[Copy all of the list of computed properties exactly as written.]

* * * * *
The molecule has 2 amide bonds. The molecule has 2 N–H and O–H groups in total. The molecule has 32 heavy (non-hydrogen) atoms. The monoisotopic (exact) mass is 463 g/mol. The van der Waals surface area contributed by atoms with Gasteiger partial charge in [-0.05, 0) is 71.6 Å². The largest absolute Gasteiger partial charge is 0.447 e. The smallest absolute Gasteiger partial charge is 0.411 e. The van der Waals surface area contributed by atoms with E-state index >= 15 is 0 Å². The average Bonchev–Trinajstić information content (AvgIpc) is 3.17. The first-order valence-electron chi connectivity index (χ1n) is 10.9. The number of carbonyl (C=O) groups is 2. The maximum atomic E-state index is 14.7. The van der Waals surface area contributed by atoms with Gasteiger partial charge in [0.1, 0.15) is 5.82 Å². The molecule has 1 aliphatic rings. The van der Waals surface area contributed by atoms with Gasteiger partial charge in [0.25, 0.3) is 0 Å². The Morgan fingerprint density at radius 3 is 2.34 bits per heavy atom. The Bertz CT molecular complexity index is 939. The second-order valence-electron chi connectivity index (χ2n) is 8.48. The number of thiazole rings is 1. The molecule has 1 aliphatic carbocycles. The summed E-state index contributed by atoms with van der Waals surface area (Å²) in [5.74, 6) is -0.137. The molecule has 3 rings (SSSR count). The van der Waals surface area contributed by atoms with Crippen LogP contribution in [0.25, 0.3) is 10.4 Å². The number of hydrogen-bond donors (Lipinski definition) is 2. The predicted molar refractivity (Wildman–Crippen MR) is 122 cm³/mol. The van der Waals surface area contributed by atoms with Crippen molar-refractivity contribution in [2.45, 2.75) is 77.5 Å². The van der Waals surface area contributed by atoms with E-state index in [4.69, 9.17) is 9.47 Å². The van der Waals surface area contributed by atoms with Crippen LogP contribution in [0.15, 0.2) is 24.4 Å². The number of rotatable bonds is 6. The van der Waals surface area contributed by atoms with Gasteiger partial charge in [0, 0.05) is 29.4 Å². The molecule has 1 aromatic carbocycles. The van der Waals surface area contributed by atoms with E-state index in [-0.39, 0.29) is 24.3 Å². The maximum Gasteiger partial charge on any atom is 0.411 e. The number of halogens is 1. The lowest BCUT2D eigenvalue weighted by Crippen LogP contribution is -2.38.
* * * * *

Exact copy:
The molecule has 2 amide bonds. The molecule has 2 N–H and O–H groups in total. The molecule has 32 heavy (non-hydrogen) atoms. The monoisotopic (exact) mass is 463 g/mol. The van der Waals surface area contributed by atoms with Gasteiger partial charge in [-0.05, 0) is 71.6 Å². The largest absolute Gasteiger partial charge is 0.447 e. The smallest absolute Gasteiger partial charge is 0.411 e. The van der Waals surface area contributed by atoms with E-state index >= 15 is 0 Å². The average Bonchev–Trinajstić information content (AvgIpc) is 3.17. The first-order valence-electron chi connectivity index (χ1n) is 10.9. The number of carbonyl (C=O) groups is 2. The maximum atomic E-state index is 14.7. The van der Waals surface area contributed by atoms with Gasteiger partial charge in [0.1, 0.15) is 5.82 Å². The molecule has 1 aliphatic rings. The van der Waals surface area contributed by atoms with Gasteiger partial charge in [0.25, 0.3) is 0 Å². The Morgan fingerprint density at radius 3 is 2.34 bits per heavy atom. The Bertz CT molecular complexity index is 939. The second-order valence-electron chi connectivity index (χ2n) is 8.48. The number of thiazole rings is 1. The molecule has 1 aliphatic carbocycles. The summed E-state index contributed by atoms with van der Waals surface area (Å²) in [5.74, 6) is -0.137. The molecule has 3 rings (SSSR count). The van der Waals surface area contributed by atoms with Crippen LogP contribution in [0.25, 0.3) is 10.4 Å². The number of hydrogen-bond donors (Lipinski definition) is 2. The predicted molar refractivity (Wildman–Crippen MR) is 122 cm³/mol. The van der Waals surface area contributed by atoms with Crippen molar-refractivity contribution in [2.45, 2.75) is 77.5 Å². The van der Waals surface area contributed by atoms with E-state index in [4.69, 9.17) is 9.47 Å². The van der Waals surface area contributed by atoms with Crippen LogP contribution in [0.15, 0.2) is 24.4 Å². The number of rotatable bonds is 6. The van der Waals surface area contributed by atoms with Gasteiger partial charge in [0, 0.05) is 29.4 Å². The molecule has 1 aromatic carbocycles. The van der Waals surface area contributed by atoms with E-state index in [-0.39, 0.29) is 24.3 Å². The maximum Gasteiger partial charge on any atom is 0.411 e. The number of halogens is 1. The lowest BCUT2D eigenvalue weighted by Crippen LogP contribution is -2.38.